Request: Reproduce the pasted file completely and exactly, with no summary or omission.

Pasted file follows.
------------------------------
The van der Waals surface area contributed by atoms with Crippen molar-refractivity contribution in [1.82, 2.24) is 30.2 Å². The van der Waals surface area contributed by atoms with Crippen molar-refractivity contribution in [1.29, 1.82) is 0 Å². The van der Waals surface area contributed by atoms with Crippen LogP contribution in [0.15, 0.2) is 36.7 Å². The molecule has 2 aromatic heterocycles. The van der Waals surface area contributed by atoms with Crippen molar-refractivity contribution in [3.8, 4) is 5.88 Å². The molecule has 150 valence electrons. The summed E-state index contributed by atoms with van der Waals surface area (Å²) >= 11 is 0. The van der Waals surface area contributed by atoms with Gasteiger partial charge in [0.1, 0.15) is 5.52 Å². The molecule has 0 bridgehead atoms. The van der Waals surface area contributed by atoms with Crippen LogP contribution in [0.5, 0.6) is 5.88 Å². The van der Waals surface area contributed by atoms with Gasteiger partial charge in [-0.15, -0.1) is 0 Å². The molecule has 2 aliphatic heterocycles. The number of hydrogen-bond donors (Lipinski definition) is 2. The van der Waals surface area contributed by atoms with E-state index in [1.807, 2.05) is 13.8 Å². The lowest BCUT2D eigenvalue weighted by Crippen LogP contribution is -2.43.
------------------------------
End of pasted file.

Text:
The van der Waals surface area contributed by atoms with Crippen molar-refractivity contribution in [1.82, 2.24) is 30.2 Å². The van der Waals surface area contributed by atoms with Crippen molar-refractivity contribution in [1.29, 1.82) is 0 Å². The van der Waals surface area contributed by atoms with Crippen LogP contribution in [0.15, 0.2) is 36.7 Å². The molecule has 2 aromatic heterocycles. The van der Waals surface area contributed by atoms with Crippen molar-refractivity contribution in [3.8, 4) is 5.88 Å². The molecule has 150 valence electrons. The summed E-state index contributed by atoms with van der Waals surface area (Å²) >= 11 is 0. The van der Waals surface area contributed by atoms with Gasteiger partial charge in [0.1, 0.15) is 5.52 Å². The molecule has 0 bridgehead atoms. The van der Waals surface area contributed by atoms with Crippen LogP contribution in [0.5, 0.6) is 5.88 Å². The van der Waals surface area contributed by atoms with Gasteiger partial charge in [-0.15, -0.1) is 0 Å². The molecule has 2 aliphatic heterocycles. The number of hydrogen-bond donors (Lipinski definition) is 2. The van der Waals surface area contributed by atoms with E-state index in [1.807, 2.05) is 13.8 Å². The lowest BCUT2D eigenvalue weighted by Crippen LogP contribution is -2.43.